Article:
FAQs 0 - 6 months
When is my baby ready to start weaning?*
Breast milk or formula provides all of your baby's nutritional needs for the first six months, but some mums may find their baby's appetite increasingly difficult to satisfy before they are 6 months old.
After 17 weeks, you may notice some signs that your baby is ready to start being gently weaned on to solid foods, in addition to their usual breast or formula milk.*
These can include:
Your baby appears to be still hungry after feeds
Your baby is watching what you are eating with great interest
Your baby can sit up supported
This doesn't necessarily mean you have to start weaning and it is worth offering more milk at each milk feed to see if this satisfies them before trying solids.* Under no circumstances should you give solid foods to your baby before they are 17 weeks old as this can increase the risk of infection and allergy.
Should I feed my baby on demand or to a fixed schedule?
Whether you are breastfeeding or using formula milk it is ideal to get into a daily feeding routine. Babies generally do well on a routine as it helps them to feel safe and cared for.
What are the best foods to start weaning my baby?*
Your baby's first foods should be very simple, very smooth and very bland. Baby rice and cereals mixed with breast or formula milk until they have a semi liquid consistency, and single fruit or vegetable purées blended with your Braun MultiQuick hand blender are best. Favourite fruits and vegetables generally include bananas, carrots and potatoes.
*Babies are ready to eat solid foods at different ages. In case of doubt or questions, always check with your pediatrician.
FAQs 6 - 7 months
How can I tell if my baby is gaining enough weight?
Understandably, new mums worry about their baby's weight gain. Soon after birth your baby's weight will be plotted on a weight and length chart, often called a 'centile' chart. These charts show a series of lines (centiles), and providing your child's weight follows one of these lines it means they are growing at a normal rate. Length is also plotted in the same way. If your child is on or below the bottom line, or falling significantly below their previous centile measurement you should discuss this with your paediatrician or the health professional responsible for plotting your child's weight and length.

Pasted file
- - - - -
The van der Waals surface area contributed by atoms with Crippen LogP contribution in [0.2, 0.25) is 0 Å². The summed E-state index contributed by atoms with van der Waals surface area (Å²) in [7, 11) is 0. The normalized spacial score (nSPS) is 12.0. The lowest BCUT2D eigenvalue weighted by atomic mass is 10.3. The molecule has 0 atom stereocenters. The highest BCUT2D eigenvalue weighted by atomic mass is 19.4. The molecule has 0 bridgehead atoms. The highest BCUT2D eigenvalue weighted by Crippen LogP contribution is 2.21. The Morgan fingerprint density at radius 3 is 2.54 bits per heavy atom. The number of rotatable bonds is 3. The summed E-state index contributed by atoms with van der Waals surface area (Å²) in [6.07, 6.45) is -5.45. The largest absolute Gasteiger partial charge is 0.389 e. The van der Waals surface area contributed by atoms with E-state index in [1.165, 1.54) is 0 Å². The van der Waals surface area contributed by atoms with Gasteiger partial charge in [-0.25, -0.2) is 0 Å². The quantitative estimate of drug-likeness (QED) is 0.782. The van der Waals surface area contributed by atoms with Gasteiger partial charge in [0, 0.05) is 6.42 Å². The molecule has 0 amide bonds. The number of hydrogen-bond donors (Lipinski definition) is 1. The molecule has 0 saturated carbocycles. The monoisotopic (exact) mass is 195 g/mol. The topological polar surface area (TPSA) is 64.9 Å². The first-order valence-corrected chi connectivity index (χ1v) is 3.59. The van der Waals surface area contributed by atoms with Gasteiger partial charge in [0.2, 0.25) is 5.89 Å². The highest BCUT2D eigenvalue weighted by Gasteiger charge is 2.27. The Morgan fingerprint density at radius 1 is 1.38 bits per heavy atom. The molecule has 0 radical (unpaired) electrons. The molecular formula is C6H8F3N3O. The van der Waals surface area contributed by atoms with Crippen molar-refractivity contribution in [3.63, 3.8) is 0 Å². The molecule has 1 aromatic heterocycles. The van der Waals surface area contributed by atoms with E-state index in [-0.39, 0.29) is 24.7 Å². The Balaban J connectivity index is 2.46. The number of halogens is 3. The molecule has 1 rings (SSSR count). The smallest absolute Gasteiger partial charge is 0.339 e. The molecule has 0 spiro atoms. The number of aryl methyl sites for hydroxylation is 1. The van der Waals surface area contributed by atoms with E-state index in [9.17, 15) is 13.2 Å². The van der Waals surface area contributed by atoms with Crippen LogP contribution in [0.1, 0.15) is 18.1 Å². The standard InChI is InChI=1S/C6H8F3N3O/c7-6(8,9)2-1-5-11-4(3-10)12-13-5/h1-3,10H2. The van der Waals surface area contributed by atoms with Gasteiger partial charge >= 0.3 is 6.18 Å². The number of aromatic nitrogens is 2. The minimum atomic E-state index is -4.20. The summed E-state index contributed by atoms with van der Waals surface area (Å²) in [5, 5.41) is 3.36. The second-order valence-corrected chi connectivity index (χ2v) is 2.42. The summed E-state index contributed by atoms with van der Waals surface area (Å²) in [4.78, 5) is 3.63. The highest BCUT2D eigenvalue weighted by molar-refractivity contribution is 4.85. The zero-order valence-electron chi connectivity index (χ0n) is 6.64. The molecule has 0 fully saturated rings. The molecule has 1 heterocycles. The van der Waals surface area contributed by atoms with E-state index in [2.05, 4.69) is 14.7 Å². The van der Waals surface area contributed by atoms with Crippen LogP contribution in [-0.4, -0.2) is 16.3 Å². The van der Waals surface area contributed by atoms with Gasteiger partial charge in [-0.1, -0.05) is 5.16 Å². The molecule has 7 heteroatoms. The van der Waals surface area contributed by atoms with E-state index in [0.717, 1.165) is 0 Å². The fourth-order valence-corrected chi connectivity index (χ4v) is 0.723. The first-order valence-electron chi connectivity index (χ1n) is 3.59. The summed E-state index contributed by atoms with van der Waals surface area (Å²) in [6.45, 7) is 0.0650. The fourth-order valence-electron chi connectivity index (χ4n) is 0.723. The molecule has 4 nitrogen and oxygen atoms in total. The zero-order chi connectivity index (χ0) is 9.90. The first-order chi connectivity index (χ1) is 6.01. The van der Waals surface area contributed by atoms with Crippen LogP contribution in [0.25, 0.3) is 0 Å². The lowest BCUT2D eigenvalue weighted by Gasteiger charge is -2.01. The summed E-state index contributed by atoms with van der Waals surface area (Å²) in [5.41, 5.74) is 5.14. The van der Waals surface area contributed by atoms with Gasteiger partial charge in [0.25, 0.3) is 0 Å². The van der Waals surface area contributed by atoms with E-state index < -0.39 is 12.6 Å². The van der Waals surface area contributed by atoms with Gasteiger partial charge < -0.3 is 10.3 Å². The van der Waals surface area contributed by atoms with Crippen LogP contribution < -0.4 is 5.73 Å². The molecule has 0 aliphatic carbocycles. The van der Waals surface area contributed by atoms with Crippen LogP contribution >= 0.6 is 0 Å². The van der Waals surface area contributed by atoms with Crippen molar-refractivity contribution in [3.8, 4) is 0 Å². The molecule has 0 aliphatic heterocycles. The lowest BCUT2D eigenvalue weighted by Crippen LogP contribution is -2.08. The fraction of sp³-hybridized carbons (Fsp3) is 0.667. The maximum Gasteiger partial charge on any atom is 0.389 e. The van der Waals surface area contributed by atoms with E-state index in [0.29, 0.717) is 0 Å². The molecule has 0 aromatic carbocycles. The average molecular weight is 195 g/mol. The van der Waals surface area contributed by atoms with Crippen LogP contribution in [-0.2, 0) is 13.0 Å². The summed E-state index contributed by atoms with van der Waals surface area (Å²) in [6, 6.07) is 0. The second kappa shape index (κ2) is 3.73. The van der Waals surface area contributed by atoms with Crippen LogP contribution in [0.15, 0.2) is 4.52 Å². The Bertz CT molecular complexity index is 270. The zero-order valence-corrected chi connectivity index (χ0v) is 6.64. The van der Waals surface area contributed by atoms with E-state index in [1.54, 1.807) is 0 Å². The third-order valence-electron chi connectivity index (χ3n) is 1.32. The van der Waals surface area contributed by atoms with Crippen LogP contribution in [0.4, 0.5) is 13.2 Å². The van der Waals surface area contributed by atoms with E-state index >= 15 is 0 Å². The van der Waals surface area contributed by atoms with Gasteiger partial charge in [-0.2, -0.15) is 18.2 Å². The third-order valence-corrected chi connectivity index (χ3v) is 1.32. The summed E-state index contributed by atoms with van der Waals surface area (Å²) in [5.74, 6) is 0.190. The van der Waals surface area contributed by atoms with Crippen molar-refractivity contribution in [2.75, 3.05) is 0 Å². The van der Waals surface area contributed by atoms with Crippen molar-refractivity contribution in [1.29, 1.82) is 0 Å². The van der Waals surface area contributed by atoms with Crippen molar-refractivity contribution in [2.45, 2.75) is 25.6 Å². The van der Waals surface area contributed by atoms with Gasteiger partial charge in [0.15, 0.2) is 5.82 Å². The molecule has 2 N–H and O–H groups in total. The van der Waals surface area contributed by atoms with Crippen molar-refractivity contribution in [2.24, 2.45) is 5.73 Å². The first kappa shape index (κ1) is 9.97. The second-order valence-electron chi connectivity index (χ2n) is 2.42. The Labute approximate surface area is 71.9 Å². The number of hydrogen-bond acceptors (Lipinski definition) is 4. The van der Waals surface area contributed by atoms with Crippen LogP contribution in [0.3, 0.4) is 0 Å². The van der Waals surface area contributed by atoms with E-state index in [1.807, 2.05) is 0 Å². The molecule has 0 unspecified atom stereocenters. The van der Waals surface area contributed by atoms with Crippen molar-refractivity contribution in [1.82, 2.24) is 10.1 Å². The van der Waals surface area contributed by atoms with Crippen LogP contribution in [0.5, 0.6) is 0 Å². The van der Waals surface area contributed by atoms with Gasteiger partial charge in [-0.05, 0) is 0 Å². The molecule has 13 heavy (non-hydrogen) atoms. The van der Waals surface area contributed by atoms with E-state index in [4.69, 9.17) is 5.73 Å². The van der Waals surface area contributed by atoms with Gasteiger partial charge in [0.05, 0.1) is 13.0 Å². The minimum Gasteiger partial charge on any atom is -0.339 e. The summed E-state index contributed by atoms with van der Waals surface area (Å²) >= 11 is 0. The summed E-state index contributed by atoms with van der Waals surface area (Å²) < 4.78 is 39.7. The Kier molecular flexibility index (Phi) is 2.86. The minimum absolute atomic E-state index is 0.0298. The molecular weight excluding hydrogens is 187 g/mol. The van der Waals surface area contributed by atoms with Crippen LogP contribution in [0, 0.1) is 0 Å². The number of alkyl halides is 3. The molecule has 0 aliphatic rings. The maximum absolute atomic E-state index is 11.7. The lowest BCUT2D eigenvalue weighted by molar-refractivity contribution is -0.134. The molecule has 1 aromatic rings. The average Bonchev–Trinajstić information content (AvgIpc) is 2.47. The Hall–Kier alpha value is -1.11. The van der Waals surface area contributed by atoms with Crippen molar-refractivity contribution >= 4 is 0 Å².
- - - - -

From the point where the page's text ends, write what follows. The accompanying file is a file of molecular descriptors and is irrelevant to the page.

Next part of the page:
Should I make food at home, or buy ready-made food?
Everyone uses ready-made food from time to time. It can be very convenient. However, there is no need to buy prepared food all the time. Purées and other baby foods are easy to make at home with a few simple kitchen tools, including your Braun MultiQuick hand blender. You can make them from quality ingredients and freeze large batches that are enough for several meals. When you make your own food, you know what has gone into it and you can be sure there are no unnecessary additions such as preservatives or other additives that tiny tummies simply do not need.
Do I need special equipment for making purées?
With your Braun MultiQuick hand blender, you can make all the purées you need to make for your child. It is important – especially in the very early stages of weaning – that solid foods are completely smooth as, at this stage your baby doesn't have the feeding skills to cope with even small lumps in their food. Giving lumpy food at this stage could lead to choking.
As your baby develops the feeding skills they need to cope with more textured foods, you can use your Braun MultiQuick to produce thicker purées and lumpier mashes. For storing purées in the freezer, an ice cube tray with a lid (or specialist baby food storage containers) is very useful.
FAQs 7 - 9 months
When can I introduce dairy products?
By the time your baby is six months old, it is safe to introduce him or her to dairy products by adding small amounts of soft products like yoghurt, butter and fromage frais to food. However, cow's milk should not be given as a drink or used to replace breast milk until your baby is at least a year old. It is important at this stage to use whole cow's milk to provide adequate calories and vitamins.
Can I give my baby herbs and spices?
Adding a little pepper or spice to foods is fine, if you add it during cooking and not at the table. The addition of salt or sugar, however, should be avoided. Herbs are a good way to make food more interesting without any risk of being too spicy. Many babies also like the taste of garlic, particularly if their parents eat a good amount of it in their regular diet.